Defining the difference between IM and KM
Stephen Bounds — Wed, 12/10/2011 - 06:22
Also known as: the debate that just won't die. Nick Milton writes:
If, as many people claim, Knowledge Management is "getting the right information to the right people at the right time" then what on earth do they think Information Management is?
Management of X is not concerned with delivery of Y ...
Unless you think that Knowledge and Information are the same, of course, but even then, why not call it Information Management?
To which Stephanie Barnes commented:
Information Management is largely a compliance activity, concerned with meeting regulatory requirements, it looks backwards not forwards. Knowledge management looks forwards, it is a growth/learning/process improvement activity.
But defining Information Management as Stephanie does is retrospectively putting it into a box for the sake of an intellectual distinction. It also gives existing practitioners of IM a "get out of jail free" card so that they don't have to address the performance problems caused by their outdated IM practices which damage decision-making capability.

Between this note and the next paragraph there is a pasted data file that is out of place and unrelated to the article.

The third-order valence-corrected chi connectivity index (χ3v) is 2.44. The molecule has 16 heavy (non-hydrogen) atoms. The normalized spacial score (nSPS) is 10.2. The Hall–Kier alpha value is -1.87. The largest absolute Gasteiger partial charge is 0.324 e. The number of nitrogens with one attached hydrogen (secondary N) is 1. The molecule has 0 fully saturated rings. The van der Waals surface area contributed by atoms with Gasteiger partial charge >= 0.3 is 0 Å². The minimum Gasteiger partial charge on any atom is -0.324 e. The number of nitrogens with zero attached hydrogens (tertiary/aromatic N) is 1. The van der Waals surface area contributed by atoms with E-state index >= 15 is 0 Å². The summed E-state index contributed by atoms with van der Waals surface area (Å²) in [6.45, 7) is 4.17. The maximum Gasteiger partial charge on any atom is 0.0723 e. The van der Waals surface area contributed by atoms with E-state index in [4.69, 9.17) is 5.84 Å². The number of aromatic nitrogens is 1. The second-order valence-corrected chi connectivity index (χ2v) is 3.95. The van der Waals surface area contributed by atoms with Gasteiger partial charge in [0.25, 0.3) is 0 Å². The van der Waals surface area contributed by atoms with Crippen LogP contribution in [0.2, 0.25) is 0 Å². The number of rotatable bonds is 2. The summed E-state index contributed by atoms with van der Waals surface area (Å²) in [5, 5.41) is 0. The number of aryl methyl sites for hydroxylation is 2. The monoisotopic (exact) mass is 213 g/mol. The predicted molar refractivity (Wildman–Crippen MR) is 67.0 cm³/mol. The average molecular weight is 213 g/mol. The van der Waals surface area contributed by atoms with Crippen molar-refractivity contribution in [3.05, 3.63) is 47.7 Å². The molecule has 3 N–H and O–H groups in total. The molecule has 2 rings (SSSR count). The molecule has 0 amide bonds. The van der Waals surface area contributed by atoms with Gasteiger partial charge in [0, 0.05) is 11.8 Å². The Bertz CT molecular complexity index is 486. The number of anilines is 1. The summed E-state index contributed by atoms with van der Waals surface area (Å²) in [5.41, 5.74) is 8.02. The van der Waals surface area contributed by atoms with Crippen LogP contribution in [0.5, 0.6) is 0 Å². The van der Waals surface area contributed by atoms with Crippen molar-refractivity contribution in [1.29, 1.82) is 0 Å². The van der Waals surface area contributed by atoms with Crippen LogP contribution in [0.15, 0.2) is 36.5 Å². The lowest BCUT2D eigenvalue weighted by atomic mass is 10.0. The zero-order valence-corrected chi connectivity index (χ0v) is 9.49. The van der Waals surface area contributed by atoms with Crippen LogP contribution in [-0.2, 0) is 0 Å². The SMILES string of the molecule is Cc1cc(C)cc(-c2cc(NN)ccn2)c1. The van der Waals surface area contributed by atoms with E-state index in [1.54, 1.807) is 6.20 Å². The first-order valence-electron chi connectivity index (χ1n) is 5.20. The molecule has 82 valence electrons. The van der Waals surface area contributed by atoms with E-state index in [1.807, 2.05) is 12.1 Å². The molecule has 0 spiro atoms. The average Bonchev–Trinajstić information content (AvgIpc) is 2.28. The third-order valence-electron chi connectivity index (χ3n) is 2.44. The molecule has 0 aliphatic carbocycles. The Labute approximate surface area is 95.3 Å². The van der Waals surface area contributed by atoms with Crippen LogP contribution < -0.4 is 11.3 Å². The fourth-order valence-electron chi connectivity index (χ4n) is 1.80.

I don't agree that Information Management should be primarily backwards looking. The use of BI tools like Cognos et al are squarely IM but they are just as useful for forecasting as analysis. More generally, effective IM should always be done with a view to enabling KM process improvements.
I define the difference in this way: Knowledge Management is practised through activities that support better decision-making. IM is practised by improving the systems that store, capture, transmit etc information.
In this sense, a librarian neatly captures both sides of the coin. The act of building and making a library catalogue available is covered by IM. But the transaction by which a person can approach a librarian and leave with a relevant set of data to make a better decision is covered by KM.
The two disciplines of IM and KM are distinct but intrinsically entwined. Particularly so in our Western rational mindset where almost all conscious decision making is determined by the external information gathered and processed. Other cultures may have less trouble identifying the difference!
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